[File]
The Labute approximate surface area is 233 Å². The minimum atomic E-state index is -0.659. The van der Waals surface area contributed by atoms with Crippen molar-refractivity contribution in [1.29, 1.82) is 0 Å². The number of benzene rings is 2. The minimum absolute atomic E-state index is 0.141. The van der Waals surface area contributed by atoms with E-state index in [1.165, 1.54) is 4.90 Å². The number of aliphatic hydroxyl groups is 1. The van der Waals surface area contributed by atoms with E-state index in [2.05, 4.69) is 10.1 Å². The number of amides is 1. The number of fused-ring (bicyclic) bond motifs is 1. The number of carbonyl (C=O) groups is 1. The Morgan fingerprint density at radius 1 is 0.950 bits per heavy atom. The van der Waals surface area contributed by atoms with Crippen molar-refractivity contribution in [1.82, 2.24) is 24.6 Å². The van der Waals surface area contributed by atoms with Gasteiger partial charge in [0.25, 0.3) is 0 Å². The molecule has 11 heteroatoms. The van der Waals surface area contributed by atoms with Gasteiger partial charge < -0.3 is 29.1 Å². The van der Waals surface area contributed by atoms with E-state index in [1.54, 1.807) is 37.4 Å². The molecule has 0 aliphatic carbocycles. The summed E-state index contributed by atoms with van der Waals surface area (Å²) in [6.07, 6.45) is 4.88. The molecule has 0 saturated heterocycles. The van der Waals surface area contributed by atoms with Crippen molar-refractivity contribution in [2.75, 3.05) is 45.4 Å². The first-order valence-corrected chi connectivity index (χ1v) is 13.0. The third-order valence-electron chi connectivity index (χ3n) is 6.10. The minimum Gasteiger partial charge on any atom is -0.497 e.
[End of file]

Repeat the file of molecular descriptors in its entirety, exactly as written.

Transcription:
The Labute approximate surface area is 233 Å². The minimum atomic E-state index is -0.659. The van der Waals surface area contributed by atoms with Crippen molar-refractivity contribution in [1.29, 1.82) is 0 Å². The number of benzene rings is 2. The minimum absolute atomic E-state index is 0.141. The van der Waals surface area contributed by atoms with E-state index in [1.165, 1.54) is 4.90 Å². The number of aliphatic hydroxyl groups is 1. The van der Waals surface area contributed by atoms with E-state index in [2.05, 4.69) is 10.1 Å². The number of amides is 1. The number of fused-ring (bicyclic) bond motifs is 1. The number of carbonyl (C=O) groups is 1. The Morgan fingerprint density at radius 1 is 0.950 bits per heavy atom. The van der Waals surface area contributed by atoms with Crippen molar-refractivity contribution in [1.82, 2.24) is 24.6 Å². The van der Waals surface area contributed by atoms with Gasteiger partial charge in [0.25, 0.3) is 0 Å². The molecule has 11 heteroatoms. The van der Waals surface area contributed by atoms with Gasteiger partial charge < -0.3 is 29.1 Å². The van der Waals surface area contributed by atoms with E-state index in [1.54, 1.807) is 37.4 Å². The molecule has 0 aliphatic carbocycles. The summed E-state index contributed by atoms with van der Waals surface area (Å²) in [6.07, 6.45) is 4.88. The molecule has 0 saturated heterocycles. The van der Waals surface area contributed by atoms with Crippen molar-refractivity contribution in [2.75, 3.05) is 45.4 Å². The first-order valence-corrected chi connectivity index (χ1v) is 13.0. The third-order valence-electron chi connectivity index (χ3n) is 6.10. The minimum Gasteiger partial charge on any atom is -0.497 e.